In several past articles I have discussed the potential of Phoenix’s art community, growing, adapting, taking risks, trying something weird and questioning the content of their work. Upon review, they seem to have laid the foundation for some so-called New Year’s Resolutions.
There is something about New Year’s Resolutions that doesn’t sit well with me. However, I get that it helps to have a single day in the year to pinpoint a moment of change and renewal. And for the arts community, it’s a time when we can collectively support each other in the concept of trying something new.
One thing that can tend to often linger in an artist’s mind is “What is next?” What’s the next project? What’s the next idea? Where is the next source of inspiration? (What is the next paid job?) Sometimes, we can find ourselves at a standstill and will lean back on familiar territory that has given reliable results but may, in the long run, not be entirely satisfying.
Instead of relying on these usual tactics, we can find artists from around the world creating incredible works that we never knew existed. A random internet search for something like “installation artist plants electronics” can locate a project on a plant city or real-time 3-D plant sculptures. When in a rut, finding works like these could inspire a new direction or, in the very least, open up our eyes to a vast world of creative people with complex ideas that are being put into action. I personally like to find new resources like Empty Kingdom, Hyperallergic or even something like Phoenix New Times’ (Claire Lawton’s) 100 Creatives to do some of the legwork for me and package it all in a nice, clean format.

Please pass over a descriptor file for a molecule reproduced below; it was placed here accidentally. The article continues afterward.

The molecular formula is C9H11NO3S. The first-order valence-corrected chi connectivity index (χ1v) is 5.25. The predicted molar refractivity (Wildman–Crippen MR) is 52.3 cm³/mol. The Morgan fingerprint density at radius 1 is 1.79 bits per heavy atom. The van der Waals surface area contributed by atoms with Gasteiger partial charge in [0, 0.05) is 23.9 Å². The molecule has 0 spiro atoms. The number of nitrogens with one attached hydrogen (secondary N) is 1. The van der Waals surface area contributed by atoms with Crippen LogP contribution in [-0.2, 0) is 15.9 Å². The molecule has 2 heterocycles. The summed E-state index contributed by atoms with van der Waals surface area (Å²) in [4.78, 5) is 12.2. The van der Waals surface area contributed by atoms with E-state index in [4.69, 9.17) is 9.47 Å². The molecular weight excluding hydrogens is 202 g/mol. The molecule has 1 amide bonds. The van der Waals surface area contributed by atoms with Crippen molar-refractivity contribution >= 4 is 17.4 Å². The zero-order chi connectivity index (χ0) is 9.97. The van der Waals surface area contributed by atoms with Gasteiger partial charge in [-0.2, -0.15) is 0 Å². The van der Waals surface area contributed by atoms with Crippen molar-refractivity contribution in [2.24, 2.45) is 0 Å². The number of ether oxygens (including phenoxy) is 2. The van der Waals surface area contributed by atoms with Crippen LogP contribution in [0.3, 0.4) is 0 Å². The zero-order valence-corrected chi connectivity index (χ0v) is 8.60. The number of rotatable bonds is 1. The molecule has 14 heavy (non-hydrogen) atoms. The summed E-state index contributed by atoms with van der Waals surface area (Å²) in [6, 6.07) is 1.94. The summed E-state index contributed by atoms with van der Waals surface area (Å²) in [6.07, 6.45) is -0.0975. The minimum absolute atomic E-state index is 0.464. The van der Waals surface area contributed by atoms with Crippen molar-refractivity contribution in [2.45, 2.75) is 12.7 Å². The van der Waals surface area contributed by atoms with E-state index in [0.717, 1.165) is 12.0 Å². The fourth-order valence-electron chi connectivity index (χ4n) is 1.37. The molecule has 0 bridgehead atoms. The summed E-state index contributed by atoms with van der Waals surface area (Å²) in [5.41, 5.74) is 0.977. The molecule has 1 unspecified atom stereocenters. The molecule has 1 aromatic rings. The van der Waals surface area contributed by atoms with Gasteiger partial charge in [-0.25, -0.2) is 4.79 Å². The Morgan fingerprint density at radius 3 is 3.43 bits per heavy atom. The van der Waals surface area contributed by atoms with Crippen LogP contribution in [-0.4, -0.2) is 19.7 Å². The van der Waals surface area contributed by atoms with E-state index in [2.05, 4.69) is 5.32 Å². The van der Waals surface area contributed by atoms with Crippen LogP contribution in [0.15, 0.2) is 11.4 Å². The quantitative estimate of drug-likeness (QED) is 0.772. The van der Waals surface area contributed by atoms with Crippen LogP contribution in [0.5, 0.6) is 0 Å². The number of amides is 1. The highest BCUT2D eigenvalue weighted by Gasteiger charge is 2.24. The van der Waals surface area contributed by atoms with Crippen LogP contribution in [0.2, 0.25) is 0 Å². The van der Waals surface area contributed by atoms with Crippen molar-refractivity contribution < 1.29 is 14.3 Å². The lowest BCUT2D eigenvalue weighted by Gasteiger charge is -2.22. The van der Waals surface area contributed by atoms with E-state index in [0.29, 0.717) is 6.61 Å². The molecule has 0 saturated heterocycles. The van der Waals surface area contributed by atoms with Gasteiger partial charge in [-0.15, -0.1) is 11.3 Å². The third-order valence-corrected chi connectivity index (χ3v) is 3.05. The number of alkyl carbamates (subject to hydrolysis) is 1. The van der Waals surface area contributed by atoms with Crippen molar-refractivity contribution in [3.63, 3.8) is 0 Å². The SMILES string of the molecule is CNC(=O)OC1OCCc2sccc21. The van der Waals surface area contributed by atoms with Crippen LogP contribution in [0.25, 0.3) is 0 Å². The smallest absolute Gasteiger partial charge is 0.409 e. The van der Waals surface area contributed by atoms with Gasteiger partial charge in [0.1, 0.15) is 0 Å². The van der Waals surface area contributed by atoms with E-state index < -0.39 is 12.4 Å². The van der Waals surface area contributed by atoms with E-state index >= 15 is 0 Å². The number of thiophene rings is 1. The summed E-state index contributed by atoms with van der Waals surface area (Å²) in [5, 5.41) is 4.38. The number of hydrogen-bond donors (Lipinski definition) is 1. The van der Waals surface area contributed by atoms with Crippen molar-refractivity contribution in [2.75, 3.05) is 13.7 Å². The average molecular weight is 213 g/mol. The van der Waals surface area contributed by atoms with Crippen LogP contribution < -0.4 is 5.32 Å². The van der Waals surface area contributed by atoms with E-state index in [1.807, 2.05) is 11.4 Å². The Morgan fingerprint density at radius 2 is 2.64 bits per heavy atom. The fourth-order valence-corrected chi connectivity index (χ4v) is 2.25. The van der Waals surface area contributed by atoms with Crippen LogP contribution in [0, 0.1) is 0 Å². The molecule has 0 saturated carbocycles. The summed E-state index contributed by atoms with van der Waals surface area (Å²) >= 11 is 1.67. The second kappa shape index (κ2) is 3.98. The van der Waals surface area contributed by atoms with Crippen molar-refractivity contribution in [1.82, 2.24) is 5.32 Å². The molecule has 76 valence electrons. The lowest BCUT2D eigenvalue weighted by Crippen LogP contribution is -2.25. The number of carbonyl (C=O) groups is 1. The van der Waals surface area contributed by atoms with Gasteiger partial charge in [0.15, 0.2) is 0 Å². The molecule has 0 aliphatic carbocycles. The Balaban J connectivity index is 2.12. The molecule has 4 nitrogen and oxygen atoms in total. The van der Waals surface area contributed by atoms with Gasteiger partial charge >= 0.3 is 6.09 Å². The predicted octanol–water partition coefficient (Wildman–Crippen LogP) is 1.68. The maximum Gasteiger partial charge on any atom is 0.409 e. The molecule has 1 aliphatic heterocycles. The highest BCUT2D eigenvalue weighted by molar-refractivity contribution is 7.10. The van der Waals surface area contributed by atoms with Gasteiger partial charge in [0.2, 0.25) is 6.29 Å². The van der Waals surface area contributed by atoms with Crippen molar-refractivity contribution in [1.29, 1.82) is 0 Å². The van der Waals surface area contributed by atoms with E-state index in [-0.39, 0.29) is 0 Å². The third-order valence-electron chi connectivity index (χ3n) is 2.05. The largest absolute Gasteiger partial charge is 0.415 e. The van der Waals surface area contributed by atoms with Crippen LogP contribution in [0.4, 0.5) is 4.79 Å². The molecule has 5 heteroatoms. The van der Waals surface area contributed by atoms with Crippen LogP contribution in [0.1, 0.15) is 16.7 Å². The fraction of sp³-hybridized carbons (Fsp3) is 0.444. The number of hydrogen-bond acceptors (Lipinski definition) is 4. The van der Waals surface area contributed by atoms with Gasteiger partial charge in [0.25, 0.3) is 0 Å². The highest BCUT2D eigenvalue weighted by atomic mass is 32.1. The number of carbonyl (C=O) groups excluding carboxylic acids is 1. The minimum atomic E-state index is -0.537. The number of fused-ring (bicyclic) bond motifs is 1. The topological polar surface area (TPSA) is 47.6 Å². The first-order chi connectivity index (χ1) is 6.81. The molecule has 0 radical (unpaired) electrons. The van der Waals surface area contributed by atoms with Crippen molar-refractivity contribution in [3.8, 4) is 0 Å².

Although a lot of people resolve to learn something new (a new language, how to fix their car, how to fingerprint someone) maybe, for the artist, the idea is to resolve to do something new.
Instead of just painting or photographing a different subject, the artist might resolve to create work using different materials and applying completely different rules. Or, completely break any rules about what is being created (this is our art and we can do whatever we want, right?) and don’t be concerned about whether or not it gains approval.
One resolution I’d like to see take place in the art community (and, well, anywhere) is to stop being concerned about whether what we’re doing fits in anywhere or makes sense to anyone. Even if a major component of creating artwork is communication, a person can’t communicate properly if she is always trying to figure out what the other person wants her to say.
This is the time and 2013 is the year – and all we have is now. There’s no better time than the new year to be clearer about what you’re doing and begin confusing the hell out of everyone else.
Guest contributor Cory Kincaid requests the community’s attendance at a City Council meeting where a liquor license application will be considered for the property on the southeast corner of Roosevelt and 7th Streets. The resources shared provide insight into the community’s position.
As you may know, Circle K is attempting to secure a liquor license for a proposed development of a 16-pump station on the Southeast corner of 7th St and Roosevelt. Impacted community organizations have spoken out in unified concern and opposition to this liquor license. This includes the Garfield Organization, Evans Churchill Community Association, Downtown Voices Coalition, Thunderdome Neighborhood Association, Roosevelt Row CDC, Concord Eastridge (developers of Roosevelt Point), Phoenix Community Alliance, St. Croix Homeowners Association and numerous other residents, property owners, and small businesses. The Artisan Village Board of Directors has also vigorously opposed this on behalf of our concerned homeowners.
A key City Council meeting is coming up this week and you can help in a very simple, but specific, way.
The City Council will making a recommendation either FOR or AGAINST state approval of the liquor license at 5:00 p.m. Wednesday, December 19.